My free ecourse starts out with that premise too. If you haven’t taken it yet, here’s the link.

~~~~~~~~~~~~~

IMG_3094I’m on vacation this week, writing my newsletter from my friend’s backyard in the desert. 

Although I have my laptop and my phone with me, I feel unconnected to my life at home, in a good way. Travel is a great way to unclutter the mind of the daily grind and relax.

~~~~~~~~~~~~~~~~~~~~~

I’m really enjoying Kondo’s book. Many of her ideas are standard organizing practices, but many are new to me, especially her anthropomorphization of objects and her radical method of organizing everything “in one go.”

The biggest benefit to doing it all at once is that she says her clients rarely backslide, ever. Starting with a clear vision, handling each item and committing to keeping it means that her clients are highly motivated to maintaining their new lives.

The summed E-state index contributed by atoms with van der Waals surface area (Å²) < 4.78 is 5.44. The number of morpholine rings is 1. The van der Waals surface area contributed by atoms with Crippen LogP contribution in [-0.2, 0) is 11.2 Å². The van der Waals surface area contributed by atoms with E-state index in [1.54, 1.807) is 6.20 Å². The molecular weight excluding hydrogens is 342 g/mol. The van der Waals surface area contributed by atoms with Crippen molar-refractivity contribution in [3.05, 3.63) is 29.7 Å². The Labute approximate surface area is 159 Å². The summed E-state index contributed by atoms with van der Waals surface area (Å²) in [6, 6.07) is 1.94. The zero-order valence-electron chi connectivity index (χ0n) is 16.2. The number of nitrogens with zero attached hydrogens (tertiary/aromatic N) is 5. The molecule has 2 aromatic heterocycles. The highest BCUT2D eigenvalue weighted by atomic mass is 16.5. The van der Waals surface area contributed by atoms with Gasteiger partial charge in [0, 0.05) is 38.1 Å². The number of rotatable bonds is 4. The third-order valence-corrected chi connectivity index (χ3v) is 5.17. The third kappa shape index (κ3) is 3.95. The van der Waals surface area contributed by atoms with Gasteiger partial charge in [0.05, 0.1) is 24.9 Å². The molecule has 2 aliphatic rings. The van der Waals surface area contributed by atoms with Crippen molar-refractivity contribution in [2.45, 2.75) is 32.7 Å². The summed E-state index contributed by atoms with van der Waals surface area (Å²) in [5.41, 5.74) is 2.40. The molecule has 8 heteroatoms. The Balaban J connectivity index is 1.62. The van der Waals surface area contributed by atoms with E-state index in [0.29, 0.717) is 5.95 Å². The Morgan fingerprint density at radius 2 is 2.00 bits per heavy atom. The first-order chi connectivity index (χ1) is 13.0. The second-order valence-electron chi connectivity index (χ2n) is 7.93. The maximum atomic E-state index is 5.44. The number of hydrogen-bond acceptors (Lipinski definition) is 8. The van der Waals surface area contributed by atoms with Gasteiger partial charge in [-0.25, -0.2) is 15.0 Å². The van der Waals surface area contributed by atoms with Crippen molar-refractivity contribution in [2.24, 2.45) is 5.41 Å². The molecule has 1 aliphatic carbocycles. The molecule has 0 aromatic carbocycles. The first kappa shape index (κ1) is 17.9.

I would love to try out Kondo-style organizing with clients. I am thinking of ways I can offer this cost effectively. If you’re interested, please write me back and tell me what you think. If you’ve already done it on your own, I’d love to hear about your experience.

Another gem from the book:

“When your room is clean and uncluttered, you have no choice but to examine your inner state.”

It’s been said that people hide in their clutter and that constantly managing their stuff allows them not to deal with larger issues. 

On the other hand, finally dealing with the clutter gives you more time and energy to devote to your passions and goals. This post, an interview with Christine Arylo, shares similar views.